Published on July 17th, 2015 | by WMG Editor0
Get In The Middle of MyChainReaction
Based on The Mediasmith Project blog posted here
Dr Ruth Leary is a Senior Teaching Fellow at the Centre for Cultural Policy Studies at the University of Warwick. She is engaged in a joint research project with Professor Jan Godsell and the Supply Chain Research Group at WMG to investigate the concept of ‘Supply Chain’ in a creative and novel way that will provide rich new insights to the public, practitioners and policy makers, in order to inform the future development of Supply Chain strategy and policy and drive behavioural change at the individual level.
Back in February we hosted the Popathon x Mediasmith Project Storytelling Hack Jam, and many of the methods we explored are now about to be put to the test in our large-scale research project called MyChainReaction.
Worldwide Supply Chains Bizarrely there is currently no shared definition of supply chains within academia, despite the fact that they are recognised as a discreet disciplinary field. In turn I also suspect that awareness and understanding of supply chains amongst the wider public is relatively poor despite being of national importance. Supply chains are key in supporting economic growth, contributing to increasing both GDP and employment levels. Supply chains touch almost every aspect of our daily lives but many simply don’t realise. This formed the basis for the development of MyChainReaction – a research impact project that would test these assumptions and invite the public around the world to participate and share their supply chain stories.
Bringing MyChainReaction to Life The core of the project combines crowdsourcing, social networking and storytelling in a website designed to both generate research data and increase public engagement and understanding as more and more take part. The site features an engaging example of a local supply chain, bringing to life the story of Stroud based ice cream maker Kate Lowe. Kate lives in a village where she is well known for producing delicious honeycomb ice cream. Her mother makes the honeycomb at home in Norfolk and posts it to Kate who then makes the ice cream in batches using other locally sourced ingredients. Kate’s ice cream is infamous at dinner parties and family gatherings but her ambitions are to develop a brand and sell her ice cream more widely. Upon reading Kate’s story people are encouraged to reflect on their own participation in a supply chain and share their stories which are simultaneously pinned on the MyChainReaction map. In doing so they also answer a couple of simple questions about their knowledge of supply chains which will generate quantitative data for further research.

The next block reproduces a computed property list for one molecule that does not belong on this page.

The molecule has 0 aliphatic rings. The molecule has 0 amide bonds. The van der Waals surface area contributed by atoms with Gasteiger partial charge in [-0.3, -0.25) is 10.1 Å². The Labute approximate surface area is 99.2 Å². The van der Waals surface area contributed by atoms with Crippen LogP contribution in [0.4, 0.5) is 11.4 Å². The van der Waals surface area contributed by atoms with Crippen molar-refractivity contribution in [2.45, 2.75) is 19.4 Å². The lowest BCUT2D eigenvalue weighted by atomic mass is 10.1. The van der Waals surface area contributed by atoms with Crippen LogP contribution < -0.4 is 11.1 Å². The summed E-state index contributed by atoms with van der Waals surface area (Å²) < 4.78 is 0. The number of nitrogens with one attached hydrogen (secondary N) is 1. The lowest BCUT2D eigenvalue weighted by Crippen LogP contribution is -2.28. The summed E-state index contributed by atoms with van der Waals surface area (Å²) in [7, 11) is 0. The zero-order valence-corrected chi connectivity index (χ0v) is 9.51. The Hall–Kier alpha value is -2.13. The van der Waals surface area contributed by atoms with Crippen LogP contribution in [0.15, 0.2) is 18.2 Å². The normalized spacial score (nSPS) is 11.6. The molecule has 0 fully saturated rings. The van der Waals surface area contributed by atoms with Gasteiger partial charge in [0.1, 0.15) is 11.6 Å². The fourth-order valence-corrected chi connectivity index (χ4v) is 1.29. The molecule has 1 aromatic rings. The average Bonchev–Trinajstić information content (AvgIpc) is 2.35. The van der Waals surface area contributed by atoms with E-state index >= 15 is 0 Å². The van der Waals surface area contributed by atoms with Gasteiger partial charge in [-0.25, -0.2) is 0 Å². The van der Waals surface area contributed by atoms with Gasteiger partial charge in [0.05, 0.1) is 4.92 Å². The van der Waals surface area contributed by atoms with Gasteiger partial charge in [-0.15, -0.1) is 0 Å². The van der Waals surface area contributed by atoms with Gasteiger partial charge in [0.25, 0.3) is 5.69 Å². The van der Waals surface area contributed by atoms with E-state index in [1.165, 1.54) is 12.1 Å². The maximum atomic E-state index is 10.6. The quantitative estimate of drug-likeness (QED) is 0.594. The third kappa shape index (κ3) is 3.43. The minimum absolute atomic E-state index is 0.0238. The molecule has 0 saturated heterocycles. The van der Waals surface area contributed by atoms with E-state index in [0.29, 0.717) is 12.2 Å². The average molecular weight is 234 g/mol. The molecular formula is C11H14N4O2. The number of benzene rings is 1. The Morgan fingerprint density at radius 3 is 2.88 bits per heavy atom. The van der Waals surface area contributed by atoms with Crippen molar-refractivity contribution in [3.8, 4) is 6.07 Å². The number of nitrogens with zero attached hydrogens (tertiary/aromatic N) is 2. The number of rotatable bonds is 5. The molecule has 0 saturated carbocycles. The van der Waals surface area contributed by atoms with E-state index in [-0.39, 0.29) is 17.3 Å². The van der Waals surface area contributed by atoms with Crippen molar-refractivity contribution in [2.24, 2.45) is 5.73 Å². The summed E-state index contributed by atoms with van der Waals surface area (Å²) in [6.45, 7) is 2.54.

Transmedia integration The website is, however, just one part of an integrated transmedia approach. We have also reserved funding for an artistic commission in which artists will be invited to respond to the themes of the project and the stories that emerge. This will be presented at the Global Supply Chain Debate, to be hosted at the International Digital Lab at the University of Warwick in November 2015.
Play Your Part Appealing for public participation adds a whole layer of marketing and communications activity usually reserved for the dissemination of research, rather than the research process itself. We have debated the ethics of allowing research participants to see others’ stories (but not responses to the research questions) at length, initially worrying that this may bias their participation. However, audience participation is an inherently social activity – participation depends on the motivation that stems from seeing what others have posted and the willingness to share. This decision making process impacted on the intrinsic design of the website. Should we prime the audience with a working example whilst restricting access to the crowd sourced stories to those who had registered and completed the research questions first? Or, should we make this content accessible to everyone in the hope that this will motivate others to take part? Creating such a ‘walled garden’ felt counter intuitive and, given that the only criteria our research respondents need to satisfy are a) the possession of a valid email address and b) a story to tell, the risk of skewing the user generated content seemed to be outweighed by the social imperative to join others and take part.
‘Infectious’ research? Supply chains are perhaps not the most accessible and people friendly subject so another challenge has been to find the right language to describe and pitch the project. Discussions of food security, provenance and sustainability highlight the importance of supply chains in relation to food and agriculture, like Kate’s story, but they remain less visible in other areas of public life. It’s also a question of semantics as we may well be referring to supply chains but in different terms or contexts that, we believe, have nothing to do with them e.g. the arts, education, medicine, etc. We also wanted to promote the cause and effect relationships that our interactions with supply chains produce so, after much scratching of heads, we arrived at the concept of a chain reaction. This gave us a unique hashtag #MyChainReaction and a ‘Get in the middle of a chain reaction,’ call to action courtesy of Diana Ross and RCA Records.